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dc.contributor.authorGur, Timur Han
dc.contributor.authorCanpolat, Naci
dc.contributor.authorOzel, Huseyin
dc.date.accessioned2019-12-10T11:09:56Z
dc.date.available2019-12-10T11:09:56Z
dc.date.issued2011
dc.identifier.issn1452-595X
dc.identifier.urihttps://doi.org/10.2298/PAN1101113G
dc.identifier.urihttp://hdl.handle.net/11655/14772
dc.description.abstractThe present paper devises an account of the possibilities that the recent crisis opens up for capitalism, which dwells upon its history. The paper takes three propositions as its starting point: First, capitalism, which must solve the problem of coordination of the decisions of different agents in changing environment, is prone to periodic and structural crises because of its very institutional structure. Second, thus, crises should be seen as signs that indicate that economic and social institutional matrix is at fault, which requires new "solutions". Third, an appropriate account of capitalism must also take into account that crises usually require transformation almost the entire economic and socio-political institutional structure of the system. Having said this, we try to address briefly to possible and likely transformation.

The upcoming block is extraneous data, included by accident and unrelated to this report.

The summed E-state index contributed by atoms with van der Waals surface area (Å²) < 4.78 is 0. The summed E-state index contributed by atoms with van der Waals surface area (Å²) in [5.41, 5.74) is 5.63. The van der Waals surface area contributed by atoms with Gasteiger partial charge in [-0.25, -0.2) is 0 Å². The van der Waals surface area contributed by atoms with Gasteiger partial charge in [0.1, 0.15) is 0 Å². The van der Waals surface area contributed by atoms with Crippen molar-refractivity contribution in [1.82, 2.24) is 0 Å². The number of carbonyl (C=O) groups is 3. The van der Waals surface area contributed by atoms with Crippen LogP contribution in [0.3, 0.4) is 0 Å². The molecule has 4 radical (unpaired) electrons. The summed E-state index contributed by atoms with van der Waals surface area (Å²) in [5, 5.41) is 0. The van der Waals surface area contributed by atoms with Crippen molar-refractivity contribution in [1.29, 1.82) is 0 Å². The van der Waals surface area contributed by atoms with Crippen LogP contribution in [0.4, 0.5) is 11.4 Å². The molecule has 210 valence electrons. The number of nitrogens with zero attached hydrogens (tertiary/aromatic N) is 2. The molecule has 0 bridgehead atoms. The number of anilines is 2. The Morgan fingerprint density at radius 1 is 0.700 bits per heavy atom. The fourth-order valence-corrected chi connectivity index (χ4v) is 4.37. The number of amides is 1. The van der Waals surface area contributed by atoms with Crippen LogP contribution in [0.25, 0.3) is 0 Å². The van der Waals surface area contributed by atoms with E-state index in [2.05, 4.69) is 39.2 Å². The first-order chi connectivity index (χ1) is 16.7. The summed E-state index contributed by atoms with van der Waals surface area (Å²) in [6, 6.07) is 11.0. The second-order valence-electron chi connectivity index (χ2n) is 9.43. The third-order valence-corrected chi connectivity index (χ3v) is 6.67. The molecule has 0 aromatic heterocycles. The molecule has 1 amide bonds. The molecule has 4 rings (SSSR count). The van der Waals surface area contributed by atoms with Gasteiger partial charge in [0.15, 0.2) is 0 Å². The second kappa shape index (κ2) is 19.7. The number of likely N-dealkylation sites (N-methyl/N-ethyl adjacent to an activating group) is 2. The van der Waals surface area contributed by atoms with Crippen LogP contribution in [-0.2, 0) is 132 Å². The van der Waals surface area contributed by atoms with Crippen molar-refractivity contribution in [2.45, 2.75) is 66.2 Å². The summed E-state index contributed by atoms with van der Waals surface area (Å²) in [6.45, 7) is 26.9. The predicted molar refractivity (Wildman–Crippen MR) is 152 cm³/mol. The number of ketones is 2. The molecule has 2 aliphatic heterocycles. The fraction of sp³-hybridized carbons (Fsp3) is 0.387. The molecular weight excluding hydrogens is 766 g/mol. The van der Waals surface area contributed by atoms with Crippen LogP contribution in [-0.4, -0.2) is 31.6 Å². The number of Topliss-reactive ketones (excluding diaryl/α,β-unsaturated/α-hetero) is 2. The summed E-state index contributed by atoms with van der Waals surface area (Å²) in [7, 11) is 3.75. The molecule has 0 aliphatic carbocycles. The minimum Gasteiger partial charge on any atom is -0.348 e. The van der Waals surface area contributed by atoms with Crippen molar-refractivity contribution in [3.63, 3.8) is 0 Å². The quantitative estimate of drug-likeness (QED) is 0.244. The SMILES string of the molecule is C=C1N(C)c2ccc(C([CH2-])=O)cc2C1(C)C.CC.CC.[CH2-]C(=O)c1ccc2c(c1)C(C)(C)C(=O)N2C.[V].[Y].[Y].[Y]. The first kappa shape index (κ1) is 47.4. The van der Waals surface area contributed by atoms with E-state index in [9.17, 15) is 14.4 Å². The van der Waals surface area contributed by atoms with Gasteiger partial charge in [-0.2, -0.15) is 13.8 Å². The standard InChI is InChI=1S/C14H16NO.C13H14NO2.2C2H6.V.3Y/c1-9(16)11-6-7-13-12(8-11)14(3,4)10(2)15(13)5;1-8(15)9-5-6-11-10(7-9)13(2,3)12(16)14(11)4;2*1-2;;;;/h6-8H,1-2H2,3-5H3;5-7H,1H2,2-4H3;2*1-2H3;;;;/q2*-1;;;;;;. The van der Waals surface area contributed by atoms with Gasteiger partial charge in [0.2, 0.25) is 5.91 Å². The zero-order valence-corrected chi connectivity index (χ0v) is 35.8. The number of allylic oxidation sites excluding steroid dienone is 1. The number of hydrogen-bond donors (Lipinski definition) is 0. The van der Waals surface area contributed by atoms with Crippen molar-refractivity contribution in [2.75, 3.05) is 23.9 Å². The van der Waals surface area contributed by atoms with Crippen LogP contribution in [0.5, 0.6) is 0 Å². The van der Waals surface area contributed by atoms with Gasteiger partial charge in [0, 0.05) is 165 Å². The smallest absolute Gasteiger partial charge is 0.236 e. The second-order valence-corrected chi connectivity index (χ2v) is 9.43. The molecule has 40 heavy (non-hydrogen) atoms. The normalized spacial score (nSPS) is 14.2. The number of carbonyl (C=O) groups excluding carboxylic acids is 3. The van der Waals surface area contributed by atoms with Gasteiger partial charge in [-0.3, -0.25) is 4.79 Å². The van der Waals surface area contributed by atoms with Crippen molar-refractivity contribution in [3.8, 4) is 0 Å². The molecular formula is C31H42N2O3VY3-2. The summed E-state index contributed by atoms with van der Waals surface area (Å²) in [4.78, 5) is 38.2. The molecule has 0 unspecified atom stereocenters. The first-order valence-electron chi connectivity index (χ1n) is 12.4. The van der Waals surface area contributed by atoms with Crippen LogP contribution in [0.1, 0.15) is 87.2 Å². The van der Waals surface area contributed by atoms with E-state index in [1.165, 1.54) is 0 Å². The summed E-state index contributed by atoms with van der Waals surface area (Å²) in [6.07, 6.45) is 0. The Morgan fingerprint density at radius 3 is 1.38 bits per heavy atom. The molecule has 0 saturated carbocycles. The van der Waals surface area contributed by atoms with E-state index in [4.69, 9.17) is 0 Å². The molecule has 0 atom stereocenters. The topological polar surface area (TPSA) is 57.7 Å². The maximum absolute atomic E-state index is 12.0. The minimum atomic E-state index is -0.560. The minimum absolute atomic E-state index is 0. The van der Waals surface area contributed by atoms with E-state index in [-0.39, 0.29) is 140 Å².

dc.language.isoen
dc.publisherSavez Ekonomista Vojvodine
dc.relation.isversionof10.2298/PAN1101113G
dc.rightsinfo:eu-repo/semantics/openAccess
dc.subjectBusiness & Economics
dc.titleThe Crisis and After: There Is No Alternative?
dc.typeinfo:eu-repo/semantics/article
dc.typeinfo:eu-repo/semantics/publishedVersion
dc.relation.journalPanoeconomicus
dc.contributor.departmentHalk Sağlığı
dc.identifier.volume58
dc.identifier.issue1
dc.identifier.startpage113
dc.identifier.endpage133
dc.indexingWoS
dc.indexingScopus


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